Codon translation is available in base-level display mode if the displayed region is identified as a coding segment. To display this annotation, select the species for translation from the pull-down menu in the Codon Translation configuration section at the top of the page. Then, select one of the following modes:

  • No codon translation: The gene annotation is not used; the bases are displayed without translation.
  • Use default species reading frames for translation: The annotations from the genome displayed in the Default species to establish reading frame pull-down menu are used to translate all the aligned species present in the alignment.
  • Use reading frames for species if available, otherwise no translation: Codon translation is performed only for those species where the region is annotated as protein coding.
  • Use reading frames for species if available, otherwise use default species: Codon translation is done on those species that are annotated as being protein coding over the aligned region using species-specific annotation; the remaining species are translated using the default species annotation.

Codon translation uses the following gene tracks as the basis for translation, depending on the species chosen:

Gene TrackSpecies
FlyBase GenesD. melanogaster
mRNAsD. simulans, D. yakuba, A. gambiae, A. mellifera
not translatedAll other species

Methods

Best-in-genome pairwise alignments were generated for each species using blastz, followed by chaining and netting. The pairwise alignments were then multiply aligned using the multiz program, according to this topology:


(((((((((dm3 (droSim1 droSec1))
        (droYak2 droEre2)) droAna3)
      (dp4 droPer1)) droWil1)
    ((droVir3 droMoj3) droGri2))
   anoGam1) apiMel3) triCas2)
The resulting multiple alignments were then assigned conservation scores by phastCons.

The phastCons parameters for the 15-way Drosophila annotations are: expected-length = 23.8; target-coverage = 0.393; rho is set to the default value = 0.3.

The phastCons program computes conservation scores based on a phylo-HMM, a type of probabilistic model that describes both the process of DNA substitution at each site in a genome and the way this process changes from one site to the next (Felsenstein and Churchill 1996, Yang 1995, Siepel and Haussler 2005). PhastCons uses a two-state phylo-HMM, with a state for conserved regions and a state for non-conserved regions. The value plotted at each site is the posterior probability that the corresponding alignment column was "generated" by the conserved state of the phylo-HMM. These scores reflect the phylogeny (including branch lengths) of the species in question, a continuous-time Markov model of the nucleotide substitution process, and a tendency for conservation levels to be autocorrelated along the genome (i.e., to be similar at adjacent sites). The general reversible (REV) substitution model was used. Note that, unlike many conservation-scoring programs, phastCons does not rely on a sliding window of fixed size, so short highly-conserved regions and long moderately conserved regions can both obtain high scores. More information about phastCons can be found in Siepel et al. (2005).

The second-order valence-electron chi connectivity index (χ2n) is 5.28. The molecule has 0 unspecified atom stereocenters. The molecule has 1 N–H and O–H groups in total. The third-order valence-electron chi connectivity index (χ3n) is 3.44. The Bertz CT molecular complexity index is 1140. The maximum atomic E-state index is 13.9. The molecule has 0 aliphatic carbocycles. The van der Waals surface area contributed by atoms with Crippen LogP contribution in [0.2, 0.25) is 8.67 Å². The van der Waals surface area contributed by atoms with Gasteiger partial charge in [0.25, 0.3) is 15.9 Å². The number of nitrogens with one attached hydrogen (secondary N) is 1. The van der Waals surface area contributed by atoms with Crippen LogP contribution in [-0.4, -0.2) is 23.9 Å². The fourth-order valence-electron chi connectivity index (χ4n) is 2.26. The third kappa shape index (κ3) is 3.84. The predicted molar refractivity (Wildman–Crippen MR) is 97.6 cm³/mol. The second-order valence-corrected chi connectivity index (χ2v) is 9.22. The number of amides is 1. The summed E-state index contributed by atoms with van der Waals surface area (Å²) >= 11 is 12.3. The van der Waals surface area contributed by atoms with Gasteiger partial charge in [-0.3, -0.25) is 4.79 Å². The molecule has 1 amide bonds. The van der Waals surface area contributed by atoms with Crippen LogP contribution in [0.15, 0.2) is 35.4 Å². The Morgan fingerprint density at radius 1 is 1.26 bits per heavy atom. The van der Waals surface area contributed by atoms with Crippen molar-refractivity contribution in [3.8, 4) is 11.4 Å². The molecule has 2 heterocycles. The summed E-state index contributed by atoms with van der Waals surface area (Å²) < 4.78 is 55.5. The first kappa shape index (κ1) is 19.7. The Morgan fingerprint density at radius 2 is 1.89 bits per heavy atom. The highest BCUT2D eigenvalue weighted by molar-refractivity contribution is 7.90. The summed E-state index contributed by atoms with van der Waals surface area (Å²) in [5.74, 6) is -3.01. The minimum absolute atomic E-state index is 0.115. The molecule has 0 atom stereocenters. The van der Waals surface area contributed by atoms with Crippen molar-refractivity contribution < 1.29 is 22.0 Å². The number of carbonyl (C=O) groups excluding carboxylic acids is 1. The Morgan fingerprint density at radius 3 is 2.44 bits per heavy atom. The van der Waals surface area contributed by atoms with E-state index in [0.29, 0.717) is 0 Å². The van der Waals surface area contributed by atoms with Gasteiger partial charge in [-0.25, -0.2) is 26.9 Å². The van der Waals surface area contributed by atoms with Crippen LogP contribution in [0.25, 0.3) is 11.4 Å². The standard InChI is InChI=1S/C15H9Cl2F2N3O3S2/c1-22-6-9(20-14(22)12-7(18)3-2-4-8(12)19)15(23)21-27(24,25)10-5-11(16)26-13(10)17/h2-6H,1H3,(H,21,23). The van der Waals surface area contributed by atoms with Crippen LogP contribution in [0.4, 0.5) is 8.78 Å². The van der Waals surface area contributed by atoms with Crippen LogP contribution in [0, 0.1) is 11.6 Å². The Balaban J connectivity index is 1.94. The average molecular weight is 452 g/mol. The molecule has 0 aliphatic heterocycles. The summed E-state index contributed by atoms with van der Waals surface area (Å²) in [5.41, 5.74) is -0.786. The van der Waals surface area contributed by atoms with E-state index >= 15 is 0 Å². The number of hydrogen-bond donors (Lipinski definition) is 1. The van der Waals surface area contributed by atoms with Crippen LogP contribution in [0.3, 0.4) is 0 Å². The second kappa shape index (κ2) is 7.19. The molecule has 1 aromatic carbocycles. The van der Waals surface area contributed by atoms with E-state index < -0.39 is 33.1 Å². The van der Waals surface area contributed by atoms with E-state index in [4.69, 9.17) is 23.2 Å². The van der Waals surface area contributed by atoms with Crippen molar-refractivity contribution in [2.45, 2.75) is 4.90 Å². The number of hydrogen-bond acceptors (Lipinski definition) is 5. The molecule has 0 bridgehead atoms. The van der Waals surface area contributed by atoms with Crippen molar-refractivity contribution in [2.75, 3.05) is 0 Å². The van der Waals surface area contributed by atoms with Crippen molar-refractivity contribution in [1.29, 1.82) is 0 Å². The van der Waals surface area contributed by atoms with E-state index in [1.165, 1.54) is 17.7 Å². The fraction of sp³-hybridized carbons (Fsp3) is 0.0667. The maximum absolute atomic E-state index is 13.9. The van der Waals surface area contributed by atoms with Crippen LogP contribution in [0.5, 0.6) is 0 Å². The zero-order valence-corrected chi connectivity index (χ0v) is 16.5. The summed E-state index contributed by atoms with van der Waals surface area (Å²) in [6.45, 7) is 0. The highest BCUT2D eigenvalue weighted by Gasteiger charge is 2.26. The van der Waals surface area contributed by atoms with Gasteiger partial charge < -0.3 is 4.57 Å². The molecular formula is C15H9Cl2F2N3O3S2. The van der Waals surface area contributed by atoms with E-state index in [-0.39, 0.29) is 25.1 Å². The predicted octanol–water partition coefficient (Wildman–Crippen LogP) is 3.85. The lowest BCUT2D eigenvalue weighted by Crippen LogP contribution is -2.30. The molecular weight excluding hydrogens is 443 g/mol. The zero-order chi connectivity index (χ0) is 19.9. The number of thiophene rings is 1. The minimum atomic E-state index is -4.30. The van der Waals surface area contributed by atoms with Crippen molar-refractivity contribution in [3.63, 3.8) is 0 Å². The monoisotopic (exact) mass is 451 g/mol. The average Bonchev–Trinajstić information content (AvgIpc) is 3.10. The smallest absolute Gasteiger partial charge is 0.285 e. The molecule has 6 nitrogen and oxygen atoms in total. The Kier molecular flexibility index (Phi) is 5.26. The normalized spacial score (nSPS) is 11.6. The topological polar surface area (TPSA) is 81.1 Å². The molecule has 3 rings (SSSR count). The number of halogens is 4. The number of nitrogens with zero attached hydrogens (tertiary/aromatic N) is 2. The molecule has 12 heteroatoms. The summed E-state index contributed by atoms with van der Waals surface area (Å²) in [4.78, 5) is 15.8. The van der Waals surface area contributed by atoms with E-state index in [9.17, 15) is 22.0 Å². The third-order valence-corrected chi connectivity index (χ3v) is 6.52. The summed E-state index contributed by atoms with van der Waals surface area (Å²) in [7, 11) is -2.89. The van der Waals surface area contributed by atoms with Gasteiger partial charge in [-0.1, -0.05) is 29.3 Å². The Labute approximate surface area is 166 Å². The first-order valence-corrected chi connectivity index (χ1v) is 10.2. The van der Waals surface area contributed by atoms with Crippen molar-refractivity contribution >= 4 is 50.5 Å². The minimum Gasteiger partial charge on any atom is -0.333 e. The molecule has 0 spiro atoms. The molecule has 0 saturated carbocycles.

PhastCons currently treats alignment gaps as missing data, which sometimes has the effect of producing undesirably high conservation scores in gappy regions of the alignment. We are looking at several possible ways of improving the handling of alignment gaps.

Credits

This track was created at UCSC using the following programs:

  • Blastz and multiz by Minmei Hou, Scott Schwartz and Webb Miller of the Penn State Bioinformatics Group.
  • AxtBest, axtChain, chainNet, netSyntenic, and netClass by Jim Kent at UCSC.
  • PhastCons by Adam Siepel at Cornell University.
  • Conservation track display by Hiram Clawson ("wiggle" display), Brian Raney (gap annotation and codon framing) and Kate Rosenbloom, codon frame software by Mark Diekhans at UCSC.
The phylogenetic tree is based on Adam Siepel's phyloFit program using a topology from Teri Markow.

References

Phylo-HMMs and phastCons

Felsenstein J, Churchill GA. A Hidden Markov Model approach to variation among sites in rate of evolution. Mol Biol Evol. 1996 Jan;13(1):93-104. PMID: 8583911

Siepel A, Bejerano G, Pedersen JS, Hinrichs AS, Hou M, Rosenbloom K, Clawson H, Spieth J, Hillier LW, Richards S, et al. Evolutionarily conserved elements in vertebrate, insect, worm, and yeast genomes. Genome Res. 2005 Aug;15(8):1034-50. PMID: 16024819; PMC: PMC1182216

Siepel A, Haussler D. Phylogenetic Hidden Markov Models. In: Nielsen R, editor. Statistical Methods in Molecular Evolution. New York: Springer; 2005. pp. 325-351.

Yang Z. A space-time process model for the evolution of DNA sequences. Genetics. 1995 Feb;139(2):993-1005. PMID: 7713447; PMC: PMC1206396

Chain/Net:

Kent WJ, Baertsch R, Hinrichs A, Miller W, Haussler D. Evolution's cauldron: duplication, deletion, and rearrangement in the mouse and human genomes. Proc Natl Acad Sci U S A. 2003 Sep 30;100(20):11484-9. PMID: 14500911; PMC: PMC208784

Multiz:

Blanchette M, Kent WJ, Riemer C, Elnitski L, Smit AF, Roskin KM, Baertsch R, Rosenbloom K, Clawson H, Green ED, et al. Aligning multiple genomic sequences with the threaded blockset aligner. Genome Res. 2004 Apr;14(4):708-15. PMID: 15060014; PMC: PMC383317

Blastz:

Chiaromonte F, Yap VB, Miller W. Scoring pairwise genomic sequence alignments. Pac Symp Biocomput. 2002:115-26. PMID: 11928468

Schwartz S, Kent WJ, Smit A, Zhang Z, Baertsch R, Hardison RC, Haussler D, Miller W. Human-mouse alignments with BLASTZ. Genome Res. 2003 Jan;13(1):103-7. PMID: 12529312; PMC: PMC430961